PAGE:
I teach young college students, and there are families that sort of stigmatize the condition, and the students from these feel the stigma.

But I run into more young people who just accept "This is the way my brain works" (again, with a touch of humor). And they don't feel bad about the "label." The label eased some of the confusion and anguish about why they couldn't do certain tasks very well.

I had a student few years back who told me she had ADHD ... and over time, I got to know her better, and began to trust her, so I disclosed that I had it. And we would share jokes and quips about being night owls, and having trouble getting started on tasks. She was extremely bright ... and could meet most deadlines ... And I don't think she had any stigma about it. She was like me: she had the sense that the diagnosis truly helped her understand how her brain worked.

Anyway, good luck to you, the spouse and the children!

Tone

aeon
10-22-16, 10:54 PM
If the diagnosis is accurate, and the administering physician is qualified, and the patient and/or parent is educated and engaged, there are no downsides, in my view.

And get those children on amphetamines without delay. The potential of a human life can be preserved.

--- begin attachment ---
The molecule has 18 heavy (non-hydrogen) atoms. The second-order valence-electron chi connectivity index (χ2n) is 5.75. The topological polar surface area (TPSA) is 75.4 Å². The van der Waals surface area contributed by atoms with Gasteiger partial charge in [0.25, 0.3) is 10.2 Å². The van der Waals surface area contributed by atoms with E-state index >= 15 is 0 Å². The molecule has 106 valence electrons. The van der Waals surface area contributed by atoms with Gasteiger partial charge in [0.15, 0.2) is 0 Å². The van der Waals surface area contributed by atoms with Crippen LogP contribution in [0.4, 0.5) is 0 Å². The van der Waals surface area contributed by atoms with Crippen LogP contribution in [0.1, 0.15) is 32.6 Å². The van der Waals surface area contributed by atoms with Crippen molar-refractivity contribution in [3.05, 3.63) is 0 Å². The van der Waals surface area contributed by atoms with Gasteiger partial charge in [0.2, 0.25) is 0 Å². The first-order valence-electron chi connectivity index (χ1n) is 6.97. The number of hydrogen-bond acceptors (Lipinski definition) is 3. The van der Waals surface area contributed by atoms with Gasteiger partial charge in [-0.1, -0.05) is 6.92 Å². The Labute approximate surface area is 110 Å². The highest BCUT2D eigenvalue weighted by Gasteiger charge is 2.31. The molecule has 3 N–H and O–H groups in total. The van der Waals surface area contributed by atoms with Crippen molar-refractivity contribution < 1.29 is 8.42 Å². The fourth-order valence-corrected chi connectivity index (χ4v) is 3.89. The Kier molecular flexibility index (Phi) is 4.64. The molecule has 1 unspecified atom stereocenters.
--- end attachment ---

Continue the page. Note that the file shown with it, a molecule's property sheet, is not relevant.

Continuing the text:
Cheers,
Ian

Caco3girl
11-03-16, 03:28 PM
All I can say is that it isn't like it once was....in the past "special" kids were segregated, and it didn't matter if their need was inattention, mild brain retardation, down syndrome....they were all grouped together as special education. Thank GOD times have changed.

My son is 14, he was diagnosed ADHD last year. Prior to the diagnoses and the 504 he was being sent to the office almost daily but teachers who have a "student box" of what the student SHOULD be...and my son didn't fit in the box. He never did violent or rude things, but the teachers just didn't want to deal with him tapping on his desk, or blurting out questions, or not knowing when to quit when the teacher started getting upset. He spent more than 20 days in ISS the first half of last year for the stupidest things I have ever heard of...but in a nutshell they were trying to get him to behave. After the 504 he wasn't sent to the office, he was just redirected. That kept him in class and improved his grades greatly.